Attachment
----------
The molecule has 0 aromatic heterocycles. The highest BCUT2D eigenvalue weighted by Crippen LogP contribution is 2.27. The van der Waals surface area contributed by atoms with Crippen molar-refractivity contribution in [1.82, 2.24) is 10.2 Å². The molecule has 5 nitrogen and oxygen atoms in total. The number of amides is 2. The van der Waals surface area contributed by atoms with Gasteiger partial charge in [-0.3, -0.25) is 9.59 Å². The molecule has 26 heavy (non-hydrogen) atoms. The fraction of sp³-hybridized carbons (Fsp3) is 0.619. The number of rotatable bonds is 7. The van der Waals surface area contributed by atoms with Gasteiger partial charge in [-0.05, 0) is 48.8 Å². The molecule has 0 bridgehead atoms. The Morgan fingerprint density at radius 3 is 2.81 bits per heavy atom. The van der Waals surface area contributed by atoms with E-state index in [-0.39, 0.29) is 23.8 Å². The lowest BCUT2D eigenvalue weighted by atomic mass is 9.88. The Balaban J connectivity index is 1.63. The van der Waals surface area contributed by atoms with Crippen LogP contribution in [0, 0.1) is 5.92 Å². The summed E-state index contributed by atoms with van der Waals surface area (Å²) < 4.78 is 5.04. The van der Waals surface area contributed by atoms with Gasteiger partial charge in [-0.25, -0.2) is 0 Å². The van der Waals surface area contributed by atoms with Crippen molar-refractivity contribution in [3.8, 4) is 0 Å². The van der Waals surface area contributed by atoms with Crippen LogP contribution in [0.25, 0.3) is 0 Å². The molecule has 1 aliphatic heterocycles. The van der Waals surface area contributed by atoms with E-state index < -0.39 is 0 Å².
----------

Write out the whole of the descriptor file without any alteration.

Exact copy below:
The molecule has 0 aromatic heterocycles. The highest BCUT2D eigenvalue weighted by Crippen LogP contribution is 2.27. The van der Waals surface area contributed by atoms with Crippen molar-refractivity contribution in [1.82, 2.24) is 10.2 Å². The molecule has 5 nitrogen and oxygen atoms in total. The number of amides is 2. The van der Waals surface area contributed by atoms with Gasteiger partial charge in [-0.3, -0.25) is 9.59 Å². The molecule has 26 heavy (non-hydrogen) atoms. The fraction of sp³-hybridized carbons (Fsp3) is 0.619. The number of rotatable bonds is 7. The van der Waals surface area contributed by atoms with Gasteiger partial charge in [-0.05, 0) is 48.8 Å². The molecule has 0 bridgehead atoms. The Morgan fingerprint density at radius 3 is 2.81 bits per heavy atom. The van der Waals surface area contributed by atoms with E-state index in [-0.39, 0.29) is 23.8 Å². The lowest BCUT2D eigenvalue weighted by atomic mass is 9.88. The Balaban J connectivity index is 1.63. The van der Waals surface area contributed by atoms with Crippen LogP contribution in [0, 0.1) is 5.92 Å². The summed E-state index contributed by atoms with van der Waals surface area (Å²) < 4.78 is 5.04. The van der Waals surface area contributed by atoms with Gasteiger partial charge in [-0.25, -0.2) is 0 Å². The van der Waals surface area contributed by atoms with Crippen molar-refractivity contribution in [3.8, 4) is 0 Å². The van der Waals surface area contributed by atoms with Crippen LogP contribution in [0.25, 0.3) is 0 Å². The molecule has 1 aliphatic heterocycles. The van der Waals surface area contributed by atoms with E-state index < -0.39 is 0 Å².